AUSTIN, Texas ― Jennye Pagoada López approached the San Ysidro border crossing that connects Tijuana with San Diego on July 23, and handed a Customs and Border Protection agent her identification and an ultrasound scan from a Mexican clinic. She was at least two months pregnant.
Pagoada, 32, was born in Honduras and had fled with her mother to El Salvador as a child after receiving death threats. She’d lived in El Salvador without documentation, but said she was forced to leave after gang members killed her brother and threatened to do the same to her and her family. She told the agent she feared being sent back.
Agents escorted Pagoadato a room filled with other Central American and Mexican women, most of whom were travelling with children. At least one other woman was also pregnant, she said. She waited there through the night, sleeping on the floor.
Early the next morning, she started feeling pain in her stomach and the urge to go to the bathroom. When she did, she saw that her underwear was stained. “I started bleeding, but a lot,” she told HuffPost. “It was like that the whole morning, in pain and bleeding.”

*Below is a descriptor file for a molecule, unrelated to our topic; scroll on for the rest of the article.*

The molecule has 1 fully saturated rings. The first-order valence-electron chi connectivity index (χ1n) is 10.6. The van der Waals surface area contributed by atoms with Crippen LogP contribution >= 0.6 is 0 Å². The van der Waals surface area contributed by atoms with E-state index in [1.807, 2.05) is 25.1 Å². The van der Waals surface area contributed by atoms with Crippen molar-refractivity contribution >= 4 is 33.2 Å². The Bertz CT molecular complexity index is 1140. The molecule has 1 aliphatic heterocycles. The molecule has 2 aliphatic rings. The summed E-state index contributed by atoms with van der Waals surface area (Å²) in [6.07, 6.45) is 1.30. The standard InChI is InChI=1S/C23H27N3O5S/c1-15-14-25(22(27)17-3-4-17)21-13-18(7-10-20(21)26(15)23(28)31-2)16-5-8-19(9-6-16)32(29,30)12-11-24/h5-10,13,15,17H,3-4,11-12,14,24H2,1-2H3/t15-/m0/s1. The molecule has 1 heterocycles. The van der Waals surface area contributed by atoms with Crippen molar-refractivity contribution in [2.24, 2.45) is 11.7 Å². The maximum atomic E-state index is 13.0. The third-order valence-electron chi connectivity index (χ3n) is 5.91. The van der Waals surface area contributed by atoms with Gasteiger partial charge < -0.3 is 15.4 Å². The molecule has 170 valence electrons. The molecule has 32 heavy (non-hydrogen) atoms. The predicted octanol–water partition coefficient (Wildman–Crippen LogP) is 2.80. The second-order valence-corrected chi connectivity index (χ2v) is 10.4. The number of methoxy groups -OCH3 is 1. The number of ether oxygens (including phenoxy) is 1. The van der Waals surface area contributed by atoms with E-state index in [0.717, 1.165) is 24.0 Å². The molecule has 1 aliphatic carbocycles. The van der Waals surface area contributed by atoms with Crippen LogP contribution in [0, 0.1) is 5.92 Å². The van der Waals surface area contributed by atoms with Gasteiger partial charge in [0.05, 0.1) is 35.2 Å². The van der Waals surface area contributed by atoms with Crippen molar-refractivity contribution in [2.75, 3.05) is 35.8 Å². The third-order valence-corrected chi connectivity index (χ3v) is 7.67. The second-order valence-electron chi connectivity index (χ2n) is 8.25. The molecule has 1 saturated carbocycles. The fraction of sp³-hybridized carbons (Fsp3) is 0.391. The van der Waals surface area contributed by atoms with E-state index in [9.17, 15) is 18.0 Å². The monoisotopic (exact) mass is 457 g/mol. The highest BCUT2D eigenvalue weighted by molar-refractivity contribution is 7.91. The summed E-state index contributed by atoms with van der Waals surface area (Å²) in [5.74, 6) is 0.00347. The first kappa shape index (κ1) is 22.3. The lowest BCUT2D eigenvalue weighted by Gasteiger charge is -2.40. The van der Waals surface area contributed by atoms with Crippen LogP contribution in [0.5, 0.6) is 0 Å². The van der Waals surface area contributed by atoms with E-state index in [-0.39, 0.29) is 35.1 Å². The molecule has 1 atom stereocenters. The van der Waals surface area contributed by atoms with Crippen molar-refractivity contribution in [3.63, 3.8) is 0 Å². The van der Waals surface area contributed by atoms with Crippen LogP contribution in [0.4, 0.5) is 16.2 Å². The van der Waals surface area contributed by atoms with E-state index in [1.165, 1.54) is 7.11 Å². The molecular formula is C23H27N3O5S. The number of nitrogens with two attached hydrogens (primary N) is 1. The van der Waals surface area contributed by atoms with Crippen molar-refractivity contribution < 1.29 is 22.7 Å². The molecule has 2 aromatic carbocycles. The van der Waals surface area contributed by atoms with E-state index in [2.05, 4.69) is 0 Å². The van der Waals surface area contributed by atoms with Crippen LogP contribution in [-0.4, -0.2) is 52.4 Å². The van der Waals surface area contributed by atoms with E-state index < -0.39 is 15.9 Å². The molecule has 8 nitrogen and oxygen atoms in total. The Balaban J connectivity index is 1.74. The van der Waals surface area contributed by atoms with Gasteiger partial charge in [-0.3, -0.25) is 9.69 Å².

She said she asked agents for help, but was forced to stay in the holding room all day, until around 5 p.m. Instead of sending her to a doctor or releasing her with a notice to appear in immigration court, which often happens with asylum-seekers, agents then transferred her to the custody of Immigration and Customs Enforcement at the Otay Mesa Detention Center, outside San Diego. “They took my information, my fingerprints, photographs,” she told HuffPost. “And I told them, ‘I’m bleeding.’ And they kept telling me to keep waiting.”
She wasn’t able to see a doctor until three days later, and it wasn’t until another three days after that that another doctor informed her that she was no longer pregnant. “They didn’t do anything,” Pagoada told HuffPost. “They didn’t even give me pills for the pain.”
ICE isn’t supposed to detain pregnant women
According to ICE policy, Pagoada should never have been detained at all. A2016 memo statesthat pregnant women should only be locked up in immigrant detention centers in “extraordinary circumstances.”
Despite this, the agency acknowledges detaining hundreds of pregnant women annually. Three of them miscarried in ICE custody so far this year, according to the agency ― the same number reported last year.